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Burbank firms push expansion of 3-D

Burbank firms are trying to make three dimensions more common in a variety of media.

May 13, 2011|By Bill Kisliuk,
  • Systems tech Brian Vanek checks on FUSION 3D system before it goes out on location, at CAMERON-PACE GROUP in Burbank on Tuesday, May 10, 2011. Cinematographer Vince Pace and producer James Cameron ("Avatar") own the company. (Raul Roa/Staff Photographer)
Systems tech Brian Vanek checks on FUSION 3D system before…

Two Burbank companies are growing and spreading the 3-D gospel beyond feature films.

Last month, “Avatar” director James Cameron helped relaunch the 3-D production firm Pace with a plan to hire more engineering talent and convince studios and networks that the time is now to film everything, including television episodes, in three dimensions.

Separately 3ality Digital, a 3-D technology and production firm with staff in Burbank and Germany, was acquired by Clearlake Capital Group and received what Clearlake termed a “significant capital infusion” to expand.

The changes come as the pace quickens in the industry, which still is hamstrung by relatively small amounts of content, modest U.S. sales of 3-D television screens and consumer distaste for those special glasses.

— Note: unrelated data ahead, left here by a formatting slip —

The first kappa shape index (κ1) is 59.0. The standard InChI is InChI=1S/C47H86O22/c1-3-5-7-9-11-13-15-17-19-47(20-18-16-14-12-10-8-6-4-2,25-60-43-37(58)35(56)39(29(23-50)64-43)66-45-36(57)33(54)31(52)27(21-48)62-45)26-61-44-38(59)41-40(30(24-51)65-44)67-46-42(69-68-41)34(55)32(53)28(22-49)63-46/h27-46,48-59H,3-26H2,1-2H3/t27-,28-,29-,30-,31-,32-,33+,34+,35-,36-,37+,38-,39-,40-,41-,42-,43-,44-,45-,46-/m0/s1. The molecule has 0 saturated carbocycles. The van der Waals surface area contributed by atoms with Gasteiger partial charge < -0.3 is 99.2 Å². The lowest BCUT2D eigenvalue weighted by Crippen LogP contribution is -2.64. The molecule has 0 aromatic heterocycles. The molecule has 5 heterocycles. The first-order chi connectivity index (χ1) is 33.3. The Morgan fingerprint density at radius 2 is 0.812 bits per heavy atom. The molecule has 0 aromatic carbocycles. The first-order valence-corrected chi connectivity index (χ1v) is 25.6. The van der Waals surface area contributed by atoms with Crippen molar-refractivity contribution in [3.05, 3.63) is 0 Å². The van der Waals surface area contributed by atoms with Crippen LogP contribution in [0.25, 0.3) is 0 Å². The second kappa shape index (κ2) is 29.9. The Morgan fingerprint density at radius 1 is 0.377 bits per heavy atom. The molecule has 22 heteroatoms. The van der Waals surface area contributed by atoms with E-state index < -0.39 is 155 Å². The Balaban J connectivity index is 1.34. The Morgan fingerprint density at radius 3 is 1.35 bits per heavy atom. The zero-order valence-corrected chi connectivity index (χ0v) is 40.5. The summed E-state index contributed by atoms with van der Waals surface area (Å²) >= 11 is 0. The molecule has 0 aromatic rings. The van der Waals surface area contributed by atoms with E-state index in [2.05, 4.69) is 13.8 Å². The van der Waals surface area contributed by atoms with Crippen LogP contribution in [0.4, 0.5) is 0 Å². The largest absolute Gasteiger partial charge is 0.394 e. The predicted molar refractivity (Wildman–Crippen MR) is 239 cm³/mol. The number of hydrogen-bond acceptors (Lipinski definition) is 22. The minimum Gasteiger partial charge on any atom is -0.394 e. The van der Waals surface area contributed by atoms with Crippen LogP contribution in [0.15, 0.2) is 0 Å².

But people on the production side of the business, including the chief executives of Cameron-Pace Group, Vince Pace, and 3ality, Steve Schklair, say it is a matter of time before the market matures and manufacturers develop 3-D screens for home and theatrical use that don’t require glasses.


Pace said he and Cameron plan to “educate” studios, producers and camera crews about the image-capturing technology and demonstrate that barriers are falling.

“Jim and I shook hands 12 years ago and started to go down this path,” Pace said. “Part of that was his desire to craft a film that he felt was complemented with the technology, and he succeeded at that. Part of my goal was not to be servicing a single filmmaker.”

Pace’s 3-D credits, in addition to “Avatar,” include years’ worth of NBA games, concert films and upcoming features, including “Pirates of the Caribbean: On Stranger Tides.”

The Cameron-Pace Group now employs about 60 people, Pace said. With a new focus on technical and creative staff, Pace said he expects to see the company top 100 workers in the near future.

Santa Monica-based Clearlake Capital acquired 3ality in anticipation of 3-D production going mainstream, according to a statement from the company’s board chairman, David Modell.

3ality’s Schklair said that in the next 12 to 18 months, studios will begin to shoot TV episodes in 3-D to “future-proof” their content for syndication and the home market to come.

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